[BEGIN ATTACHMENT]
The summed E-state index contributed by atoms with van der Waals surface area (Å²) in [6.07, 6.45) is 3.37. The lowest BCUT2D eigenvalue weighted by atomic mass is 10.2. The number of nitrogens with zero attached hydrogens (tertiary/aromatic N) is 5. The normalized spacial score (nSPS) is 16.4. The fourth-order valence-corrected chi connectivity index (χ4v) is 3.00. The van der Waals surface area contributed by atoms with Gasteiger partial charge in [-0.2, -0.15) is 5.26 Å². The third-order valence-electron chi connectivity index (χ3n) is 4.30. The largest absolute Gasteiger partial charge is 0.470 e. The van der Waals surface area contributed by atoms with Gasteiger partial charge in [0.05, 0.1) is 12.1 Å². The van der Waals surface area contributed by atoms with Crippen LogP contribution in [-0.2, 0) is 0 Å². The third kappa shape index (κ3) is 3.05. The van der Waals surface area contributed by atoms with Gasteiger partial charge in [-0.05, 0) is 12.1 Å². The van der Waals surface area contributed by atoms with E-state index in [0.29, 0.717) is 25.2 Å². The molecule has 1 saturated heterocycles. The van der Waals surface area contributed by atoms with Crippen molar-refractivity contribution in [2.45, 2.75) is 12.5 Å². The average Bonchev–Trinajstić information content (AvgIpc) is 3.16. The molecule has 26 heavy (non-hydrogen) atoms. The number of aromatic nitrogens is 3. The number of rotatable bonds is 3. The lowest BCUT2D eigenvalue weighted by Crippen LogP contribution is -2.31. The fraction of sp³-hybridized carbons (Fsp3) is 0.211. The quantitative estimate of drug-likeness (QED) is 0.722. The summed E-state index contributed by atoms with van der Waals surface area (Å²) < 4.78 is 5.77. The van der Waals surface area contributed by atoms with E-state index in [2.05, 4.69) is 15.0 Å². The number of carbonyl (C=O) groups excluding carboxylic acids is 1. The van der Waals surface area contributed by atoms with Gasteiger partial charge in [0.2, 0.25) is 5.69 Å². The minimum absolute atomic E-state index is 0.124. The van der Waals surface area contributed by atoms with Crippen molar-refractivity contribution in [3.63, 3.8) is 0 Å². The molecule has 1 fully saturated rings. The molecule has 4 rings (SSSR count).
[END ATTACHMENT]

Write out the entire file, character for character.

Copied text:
The summed E-state index contributed by atoms with van der Waals surface area (Å²) in [6.07, 6.45) is 3.37. The lowest BCUT2D eigenvalue weighted by atomic mass is 10.2. The number of nitrogens with zero attached hydrogens (tertiary/aromatic N) is 5. The normalized spacial score (nSPS) is 16.4. The fourth-order valence-corrected chi connectivity index (χ4v) is 3.00. The van der Waals surface area contributed by atoms with Gasteiger partial charge in [-0.2, -0.15) is 5.26 Å². The third-order valence-electron chi connectivity index (χ3n) is 4.30. The largest absolute Gasteiger partial charge is 0.470 e. The van der Waals surface area contributed by atoms with Gasteiger partial charge in [0.05, 0.1) is 12.1 Å². The van der Waals surface area contributed by atoms with Crippen LogP contribution in [-0.2, 0) is 0 Å². The third kappa shape index (κ3) is 3.05. The van der Waals surface area contributed by atoms with Gasteiger partial charge in [-0.05, 0) is 12.1 Å². The van der Waals surface area contributed by atoms with E-state index in [0.29, 0.717) is 25.2 Å². The molecule has 1 saturated heterocycles. The van der Waals surface area contributed by atoms with Crippen molar-refractivity contribution in [2.45, 2.75) is 12.5 Å². The average Bonchev–Trinajstić information content (AvgIpc) is 3.16. The molecule has 26 heavy (non-hydrogen) atoms. The number of aromatic nitrogens is 3. The number of rotatable bonds is 3. The lowest BCUT2D eigenvalue weighted by Crippen LogP contribution is -2.31. The fraction of sp³-hybridized carbons (Fsp3) is 0.211. The quantitative estimate of drug-likeness (QED) is 0.722. The summed E-state index contributed by atoms with van der Waals surface area (Å²) < 4.78 is 5.77. The van der Waals surface area contributed by atoms with E-state index in [2.05, 4.69) is 15.0 Å². The number of carbonyl (C=O) groups excluding carboxylic acids is 1. The van der Waals surface area contributed by atoms with Gasteiger partial charge in [0.2, 0.25) is 5.69 Å². The minimum absolute atomic E-state index is 0.124. The van der Waals surface area contributed by atoms with Crippen molar-refractivity contribution in [3.63, 3.8) is 0 Å². The molecule has 1 fully saturated rings. The molecule has 4 rings (SSSR count).